India is the land of festivals, and no festival season is as busy as the one that begins during the Indian monsoon and carries right up to the time of harvesting in January. In this article, we show you four big festivals that occurred in the month of August, and what to look ahead to in the coming months.
The Indian festival season begins around the month of August and marches right on until the end of the year in December. Strictly speaking, the festival season ends (or begins, depending on how you’re looking at it) with the harvest festival Sankranti in January. Now that we’re half way into the month of August, let’s look around us to see which big festivals we either just passed or will pass in the near future.
1. Ganesh Chaturthi
This is the real big one. Ganesh is the favourite god of the Indian people, with every house in the country holding multiple idols of the elephant god. Ganesh Chaturthi marks the birthday of this adorable, food-loving son of Shiva. Households across the country rear an idol of Ganesh in their homes, and at the end of the festival, immerses him in a water body. The festival is marked by multiple idols and lots of music and fanfare across the busy streets of India. Date: 5 September, 2016.
2. Rakshabandhan or Rakhi
The origin of the ritual where a sister ties a rakhi to a brother comes from Indrani tying a thread around the wrist of her husband, Indra, to protect him from evil. In return, the brother vows to protect his sister from all worldly troubles and to always keep her first in his thoughts. It’s also customary that the brother gives his sister some money for keeps in return for a rakhi. A festival that celebrates brother-sister love, it is also seen as a threat by single guys in the country who fear being given a rakhi by women that they know toward whom they have romantic inclinations. Date: 18 August, 2016.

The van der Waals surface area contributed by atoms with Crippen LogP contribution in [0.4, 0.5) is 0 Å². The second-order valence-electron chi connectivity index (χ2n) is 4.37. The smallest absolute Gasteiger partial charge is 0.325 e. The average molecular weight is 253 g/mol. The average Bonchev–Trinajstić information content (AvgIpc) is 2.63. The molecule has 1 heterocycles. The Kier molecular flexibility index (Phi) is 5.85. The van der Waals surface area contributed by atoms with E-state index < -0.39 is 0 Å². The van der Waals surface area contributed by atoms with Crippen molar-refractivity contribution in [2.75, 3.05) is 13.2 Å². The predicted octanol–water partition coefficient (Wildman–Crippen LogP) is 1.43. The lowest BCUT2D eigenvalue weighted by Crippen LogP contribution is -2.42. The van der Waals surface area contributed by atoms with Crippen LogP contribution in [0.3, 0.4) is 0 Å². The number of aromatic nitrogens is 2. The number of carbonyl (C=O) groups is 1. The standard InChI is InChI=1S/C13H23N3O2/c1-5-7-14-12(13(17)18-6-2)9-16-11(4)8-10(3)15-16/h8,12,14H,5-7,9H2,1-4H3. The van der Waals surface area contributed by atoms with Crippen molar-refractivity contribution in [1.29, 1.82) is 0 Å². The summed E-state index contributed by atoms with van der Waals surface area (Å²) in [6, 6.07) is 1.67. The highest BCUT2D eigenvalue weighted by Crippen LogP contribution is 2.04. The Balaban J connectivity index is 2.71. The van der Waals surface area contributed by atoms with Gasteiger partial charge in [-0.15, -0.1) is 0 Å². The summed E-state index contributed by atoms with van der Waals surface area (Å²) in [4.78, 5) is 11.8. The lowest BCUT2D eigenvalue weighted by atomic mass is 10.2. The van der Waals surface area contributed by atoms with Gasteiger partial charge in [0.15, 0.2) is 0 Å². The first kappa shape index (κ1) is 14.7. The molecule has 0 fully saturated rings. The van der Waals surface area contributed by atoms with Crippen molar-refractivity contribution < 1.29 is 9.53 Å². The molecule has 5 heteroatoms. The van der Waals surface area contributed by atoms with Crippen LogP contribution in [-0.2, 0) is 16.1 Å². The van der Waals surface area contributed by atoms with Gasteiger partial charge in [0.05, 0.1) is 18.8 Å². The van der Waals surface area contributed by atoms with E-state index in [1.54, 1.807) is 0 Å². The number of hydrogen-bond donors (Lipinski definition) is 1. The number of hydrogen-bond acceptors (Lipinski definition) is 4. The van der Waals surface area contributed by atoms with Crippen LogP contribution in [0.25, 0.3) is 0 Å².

3. Krishna Janmashtami
Krishna is a god that will probably tie for first place among the favourite deities in India along with Ganesh. Krishna is the lovable rascal, the charming rogue, the eternal lover for all young women of India. The celebration of Janmashtami takes place during midnight, because Krishna’s birth is said to have happened during midnight in a prison, on a stormy and wild night, to end the rule of his maternal uncle, Kamsa. Mathura and Vrindavan, especially, give it their all when it comes to celebrations. Date: 25 August, 2016.
Teej is a festival of fasting during which women seek the blessings of the first couple, Shiva and Parvati, and pray for marital bliss. It is believed that the name of this festival comes from a small red insect called ‘Teej’ that emerges from the earth during the monsoon season. Hindu mythology has it that on this day, Parvati came to the Shiva’s abode, marking the union of the husband and wife. Date: Throughout the month of August to September.